Sources say provincial party chief Wang Guosheng is behind extensive campaign of church persecution
An official notice posted outside a church in Henan says: "Religion must not interfere with life and social order." (Photo supplied)
After blocking minors from churches and seizing church-run kindergartens, Beijing's crackdown on Catholic and Protestant churches is intensifying in seven dioceses out of 10 in China's central Henan province with churches demolished and raided as well as hundreds of Bibles and holy books confiscated.
In one example, a source told ucanews.com that a Catholic church and the priests' residence were demolished in Hutuo village of Xicun town of Gongyi City of Luoyang Diocese on April 17. The church's priests were also driven away.
Hutuo village was the hometown of late "underground" Bishop Li Hongye, who was appointed by the Vatican but not recognized by the government's Chinese Catholic Patriotic Association. For a second time the bishop's tombstone was demolished on April 17. It was first destroyed in 2011, only 10 days after he had been buried but it was later reinstalled.
Two underground priests from the same diocese were driven out of their parish on April 1 and their belongings plus church property were confiscated, another source told ucanews.com.
"I also heard that the authorities also encouraged people with rewards if they reported that the two priests went back to gather the sacraments or to celebrate Mass," said the source.
The above video shows the remains of a church and a priests' residence in Hutuo village of Xicun town of Gongyi City of Luoyang Diocese. The village is the hometown of late underground Bishop Li Hongye.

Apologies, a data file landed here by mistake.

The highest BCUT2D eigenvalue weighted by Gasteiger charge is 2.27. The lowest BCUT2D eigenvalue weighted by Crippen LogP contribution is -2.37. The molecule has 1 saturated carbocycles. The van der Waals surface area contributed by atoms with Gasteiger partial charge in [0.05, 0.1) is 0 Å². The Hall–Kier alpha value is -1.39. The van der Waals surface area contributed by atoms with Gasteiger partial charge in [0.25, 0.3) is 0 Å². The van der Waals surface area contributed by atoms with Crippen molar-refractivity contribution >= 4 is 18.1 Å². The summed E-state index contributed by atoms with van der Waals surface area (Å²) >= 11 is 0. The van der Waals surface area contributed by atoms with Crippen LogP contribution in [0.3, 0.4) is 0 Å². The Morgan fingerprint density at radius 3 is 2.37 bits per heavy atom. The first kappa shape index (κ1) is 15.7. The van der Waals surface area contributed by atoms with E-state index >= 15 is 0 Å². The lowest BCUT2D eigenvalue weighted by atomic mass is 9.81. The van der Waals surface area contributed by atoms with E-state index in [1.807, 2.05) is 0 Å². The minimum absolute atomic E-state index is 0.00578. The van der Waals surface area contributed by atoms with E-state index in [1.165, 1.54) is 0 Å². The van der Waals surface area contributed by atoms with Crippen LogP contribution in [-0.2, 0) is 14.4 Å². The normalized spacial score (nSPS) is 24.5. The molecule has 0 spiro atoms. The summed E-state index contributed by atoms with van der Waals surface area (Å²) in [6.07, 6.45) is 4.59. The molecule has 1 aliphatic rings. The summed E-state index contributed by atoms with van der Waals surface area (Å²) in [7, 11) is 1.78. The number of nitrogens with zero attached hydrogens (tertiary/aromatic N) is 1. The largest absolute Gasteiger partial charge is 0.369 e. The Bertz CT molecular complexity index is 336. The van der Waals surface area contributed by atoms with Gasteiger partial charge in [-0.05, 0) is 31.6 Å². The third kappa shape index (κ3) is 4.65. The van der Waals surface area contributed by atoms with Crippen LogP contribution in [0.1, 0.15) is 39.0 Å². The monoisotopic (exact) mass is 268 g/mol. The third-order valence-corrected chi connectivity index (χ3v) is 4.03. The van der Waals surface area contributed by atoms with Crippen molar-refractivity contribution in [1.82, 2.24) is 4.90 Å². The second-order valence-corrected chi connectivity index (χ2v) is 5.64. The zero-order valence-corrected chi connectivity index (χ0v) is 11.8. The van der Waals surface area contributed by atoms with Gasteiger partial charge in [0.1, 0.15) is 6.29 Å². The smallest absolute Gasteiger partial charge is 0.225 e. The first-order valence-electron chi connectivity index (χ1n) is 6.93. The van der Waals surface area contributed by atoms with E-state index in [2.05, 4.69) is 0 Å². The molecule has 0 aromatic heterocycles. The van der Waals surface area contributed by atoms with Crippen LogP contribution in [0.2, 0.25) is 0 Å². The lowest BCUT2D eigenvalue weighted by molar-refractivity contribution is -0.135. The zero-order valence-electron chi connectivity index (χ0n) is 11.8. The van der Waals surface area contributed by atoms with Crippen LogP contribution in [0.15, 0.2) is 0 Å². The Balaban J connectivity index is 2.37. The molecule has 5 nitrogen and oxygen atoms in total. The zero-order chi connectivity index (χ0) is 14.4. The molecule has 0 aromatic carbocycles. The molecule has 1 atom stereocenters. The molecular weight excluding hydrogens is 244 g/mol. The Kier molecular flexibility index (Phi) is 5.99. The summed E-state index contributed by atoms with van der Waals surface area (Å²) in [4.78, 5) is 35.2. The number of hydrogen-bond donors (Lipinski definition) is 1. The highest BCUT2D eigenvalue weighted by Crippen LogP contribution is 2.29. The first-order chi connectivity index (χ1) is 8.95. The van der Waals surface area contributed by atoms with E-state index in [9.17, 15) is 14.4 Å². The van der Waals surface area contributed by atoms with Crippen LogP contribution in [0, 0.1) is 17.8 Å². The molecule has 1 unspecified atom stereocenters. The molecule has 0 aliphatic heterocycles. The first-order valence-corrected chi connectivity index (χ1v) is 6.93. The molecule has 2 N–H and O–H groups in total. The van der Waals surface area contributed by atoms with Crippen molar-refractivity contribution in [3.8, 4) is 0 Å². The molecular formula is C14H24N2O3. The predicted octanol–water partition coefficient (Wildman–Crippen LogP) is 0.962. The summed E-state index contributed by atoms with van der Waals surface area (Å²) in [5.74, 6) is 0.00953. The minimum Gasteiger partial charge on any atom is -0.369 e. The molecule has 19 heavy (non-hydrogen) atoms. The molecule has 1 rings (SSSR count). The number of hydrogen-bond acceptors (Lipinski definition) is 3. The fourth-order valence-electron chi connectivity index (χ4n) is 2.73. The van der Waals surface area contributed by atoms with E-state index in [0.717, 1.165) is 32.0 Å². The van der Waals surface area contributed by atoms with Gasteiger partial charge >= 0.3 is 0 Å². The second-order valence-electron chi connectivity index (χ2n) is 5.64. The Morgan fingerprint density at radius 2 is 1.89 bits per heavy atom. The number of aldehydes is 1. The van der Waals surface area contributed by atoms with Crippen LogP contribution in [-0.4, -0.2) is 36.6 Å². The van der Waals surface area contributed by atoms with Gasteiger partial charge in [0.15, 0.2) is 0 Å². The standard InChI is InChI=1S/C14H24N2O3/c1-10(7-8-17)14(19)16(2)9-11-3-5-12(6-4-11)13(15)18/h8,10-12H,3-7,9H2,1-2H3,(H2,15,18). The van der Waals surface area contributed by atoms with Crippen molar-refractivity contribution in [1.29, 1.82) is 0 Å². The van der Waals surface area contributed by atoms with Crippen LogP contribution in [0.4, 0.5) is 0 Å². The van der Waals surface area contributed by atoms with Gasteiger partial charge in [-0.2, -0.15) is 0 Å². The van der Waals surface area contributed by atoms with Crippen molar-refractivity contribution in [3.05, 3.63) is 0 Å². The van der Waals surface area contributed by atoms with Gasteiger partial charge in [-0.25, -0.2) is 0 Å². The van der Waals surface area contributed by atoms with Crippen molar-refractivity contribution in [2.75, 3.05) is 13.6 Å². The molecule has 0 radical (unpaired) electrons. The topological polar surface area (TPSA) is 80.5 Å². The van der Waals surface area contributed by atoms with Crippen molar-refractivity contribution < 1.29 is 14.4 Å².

At the Beixishangcun Catholic Church of Xinxiang Diocese on April 18, children's Bibles and holy books were taken away by security personnel. The authorities also asked to remove the church's cross and took over the church's entire finances.
Prayer books, songbooks and the Bibles of Shuanghuaishu Church, Jiayou Church and Youfancun Church of Zhengzhou Diocese were also forcibly confiscated.
Officials stormed several churches in Zhengzhou Diocese and drove children away during Easter Sunday Mass. Since then, police vehicles have been stationed outside churches every Sunday, and at least three officers have blocked minors, and even babies, from entering the churches in each of the diocese's parishes.
On April 17, Xincun Church in Anyang Diocese was investigated by local officials — including public security — who took away sacred objects and forcibly demolished the cross. Gaoqiangying Church of Huaxian county in the same diocese was visited twice by officials who confiscated holy items and drove away the church guard. They also posted notices and placed officials outside churches to block minors on Sundays. Church-run kindergartens in the diocese were closed. School students were asked to report on their beliefs and parents had to go to school to register to register their children.
The tombstone of late underground Bishop Li Hongye was demolished on April 17. (Photo supplied)